I will explain how to measure $$\alpha$$ in a moment. First let's complete the argument. The chicken temperature will fall as a function of time in such a way that the total energy leaving the chicken equates to the loss of its internal energy: $$P = \frac{\partial U}{\partial t} = C_p \frac{\partial T}{\partial t}$$ where one should take constant pressure as understood in the partial derivatives. So we need to know the constant-pressure heat capacity of our chicken. To find this out, we shall need to heat it up again, supplying known amounts of heat and measuring the temperature. To supply a known amount of heat, one way is to put an electric heater element near the chicken and thermally isolate the whole. Here we must confront a food safety issue. Re-heating cold chicken causes multiplication of any residual salmonella and consequently is a bad idea if the chicken is intended to be eaten. So there are two options.

Option 1. Do not eat the chicken. In this case one can safely reheat the chicken, measuring its heat capacity as a function of temperature, and also check that it is fixed at any given temperature because chemical and biological processes have ceased.

Option 2. We wish to eat chicken. To make this possible one could measure the heat capacity during the cool-down. It is awkward because now there are two measurements going on at once. At each temperature one must briefly isolate the chicken, raise the temperature a little using a known amount of energy supplied to a heating element, and then allow the cooling to continue. Thus one gets a series of heat capacity measurements along with the overall time-constant for the radiative cooling.

Finally, we have to measure the absorptivity $$\alpha$$. This can be done by illuminating the chicken with infra-red radiation and detecting the scattered (reflected) radiation if there is any. This may be one of the more difficult parts of the method, from an experimental point of view. Absorptivity may also be a function of temperature, but I think it will not be a strong function of temperature for a cooked chicken. One can either measure the absorptivity of each small region of the surface, or else measure the average over the whole surface. It is just this average $$\bar{\alpha}$$ we need, for we have $$C_p \frac{\partial T}{\partial t} = \sigma( T^4 - T_{\rm fridge}^4 ) \bar{\alpha} A$$ so the area of the convex envelope of the chicken is $$A = \frac{C_p}{\sigma( T^4 - T_{\rm fridge}^4 ) \bar{\alpha} } \frac{\partial T}{\partial t}.$$ This is the minimum area of armour that will be needed to make similar such chickens ready for combat.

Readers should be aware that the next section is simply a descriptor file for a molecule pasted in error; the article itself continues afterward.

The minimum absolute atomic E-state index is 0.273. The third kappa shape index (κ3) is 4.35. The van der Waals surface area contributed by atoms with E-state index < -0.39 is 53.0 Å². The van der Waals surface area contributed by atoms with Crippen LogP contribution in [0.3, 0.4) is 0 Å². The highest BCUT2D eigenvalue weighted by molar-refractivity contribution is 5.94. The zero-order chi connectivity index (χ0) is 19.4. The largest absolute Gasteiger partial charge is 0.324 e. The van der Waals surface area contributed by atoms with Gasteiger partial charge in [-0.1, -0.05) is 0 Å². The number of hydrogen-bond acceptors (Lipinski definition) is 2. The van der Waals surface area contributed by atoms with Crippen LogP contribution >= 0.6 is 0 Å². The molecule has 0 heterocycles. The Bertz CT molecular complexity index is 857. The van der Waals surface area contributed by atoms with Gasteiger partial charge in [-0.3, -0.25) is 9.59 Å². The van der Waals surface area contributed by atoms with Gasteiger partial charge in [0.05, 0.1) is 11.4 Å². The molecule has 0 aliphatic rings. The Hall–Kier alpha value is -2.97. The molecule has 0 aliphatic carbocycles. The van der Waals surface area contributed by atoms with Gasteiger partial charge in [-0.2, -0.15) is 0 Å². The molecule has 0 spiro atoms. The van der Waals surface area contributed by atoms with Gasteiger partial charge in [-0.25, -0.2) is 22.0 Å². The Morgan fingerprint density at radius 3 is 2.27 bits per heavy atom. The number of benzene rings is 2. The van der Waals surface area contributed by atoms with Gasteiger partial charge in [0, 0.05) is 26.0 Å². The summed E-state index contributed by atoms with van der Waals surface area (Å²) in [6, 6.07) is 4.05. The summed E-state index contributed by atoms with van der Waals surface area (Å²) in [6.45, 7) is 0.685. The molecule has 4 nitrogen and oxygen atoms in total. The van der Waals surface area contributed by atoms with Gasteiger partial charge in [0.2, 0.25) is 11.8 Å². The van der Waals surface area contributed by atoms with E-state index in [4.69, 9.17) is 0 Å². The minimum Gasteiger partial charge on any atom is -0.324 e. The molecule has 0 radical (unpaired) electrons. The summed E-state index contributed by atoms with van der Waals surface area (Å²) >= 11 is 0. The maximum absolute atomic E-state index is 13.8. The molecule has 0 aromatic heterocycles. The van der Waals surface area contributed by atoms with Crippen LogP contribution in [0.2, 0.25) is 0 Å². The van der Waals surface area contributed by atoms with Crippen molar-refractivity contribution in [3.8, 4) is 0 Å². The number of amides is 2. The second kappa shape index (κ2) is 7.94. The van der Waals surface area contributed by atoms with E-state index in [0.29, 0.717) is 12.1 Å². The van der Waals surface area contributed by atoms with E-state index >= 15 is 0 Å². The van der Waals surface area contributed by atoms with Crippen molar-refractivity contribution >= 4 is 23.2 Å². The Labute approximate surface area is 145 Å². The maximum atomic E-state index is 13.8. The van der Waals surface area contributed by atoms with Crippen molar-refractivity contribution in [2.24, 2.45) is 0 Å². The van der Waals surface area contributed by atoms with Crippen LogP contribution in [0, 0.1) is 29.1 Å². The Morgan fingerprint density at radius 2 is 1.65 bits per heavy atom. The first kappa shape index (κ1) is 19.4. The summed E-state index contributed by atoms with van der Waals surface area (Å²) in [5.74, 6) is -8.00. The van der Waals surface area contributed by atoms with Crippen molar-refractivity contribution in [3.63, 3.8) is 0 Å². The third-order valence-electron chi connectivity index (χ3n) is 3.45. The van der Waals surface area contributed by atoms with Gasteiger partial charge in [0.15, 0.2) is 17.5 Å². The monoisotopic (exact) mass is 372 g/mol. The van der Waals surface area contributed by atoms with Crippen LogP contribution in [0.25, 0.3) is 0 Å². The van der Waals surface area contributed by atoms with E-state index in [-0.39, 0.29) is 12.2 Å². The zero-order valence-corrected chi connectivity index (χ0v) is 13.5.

P.S. While I was composing this answer the same concept was also proposed more briefly by ProfRob.

• I don't understand why this answer was donvoted – Buraian Mar 25 at 16:41
• @Andrew Steane: sorry but won't the cooking dehydrate the bird and make it shrink? This will lead to underestimates. – Winston Mar 25 at 16:51
• @Winston good point. – Andrew Steane Mar 25 at 17:18
• @AndrewSteane I think your arguement works even if chicken isn't in thermal equib [see here ](physics.stackexchange.com/a/584219/236734) – Buraian Mar 26 at 10:51
• @Buraian The emitted flux is $\epsilon \sigma T^4$ for some but not all non-equilibrium states. Consider an LED or a laser for example, also bioluminescence and many chemical processes. – Andrew Steane Mar 26 at 13:06

Use the ancient Japanese art of Gyotaku. This method was used to record the catches of Japanese fishermen. They would paint the fish with ink and then roll the fish onto rice paper to get a print.

1. Dye the chicken in harmless food coloring.
2. Carefully roll one side of the dyed chicken onto a large piece of paper.
3. Wash the chicken before returning it to the coop.
4. Estimate the area of the image on the paper using polygons. Multiply the result by 2 (to account for the other side of the chicken).

An advantage to this method is that it will also provide a template for stamping steel sheet to be formed on a rigid chicken armory dummy, or to cut the Kevlar prior to sewing.

I embrace my chicken overlords and submit to their rule!

• Isn't this method using that fish are convex, while chicken aren't? – Norbert Schuch Mar 25 at 9:12
• Could you explain why this works only for convex bodies? – Buraian Mar 25 at 9:14
• For a rigid, concave body like a soup can, this method would vastly under-approximate surface area, since it wouldn't account for the surface on the interior of the can. A fish has plenty of concavities, but it is somewhat flexible, so one can roll it on paper and still get most of the surface. A chicken has even more concavities, so this method would also under-approximate surface area, but you could get a good "convex hull" approximation for armor estimation. – Connor Garcia Mar 25 at 16:40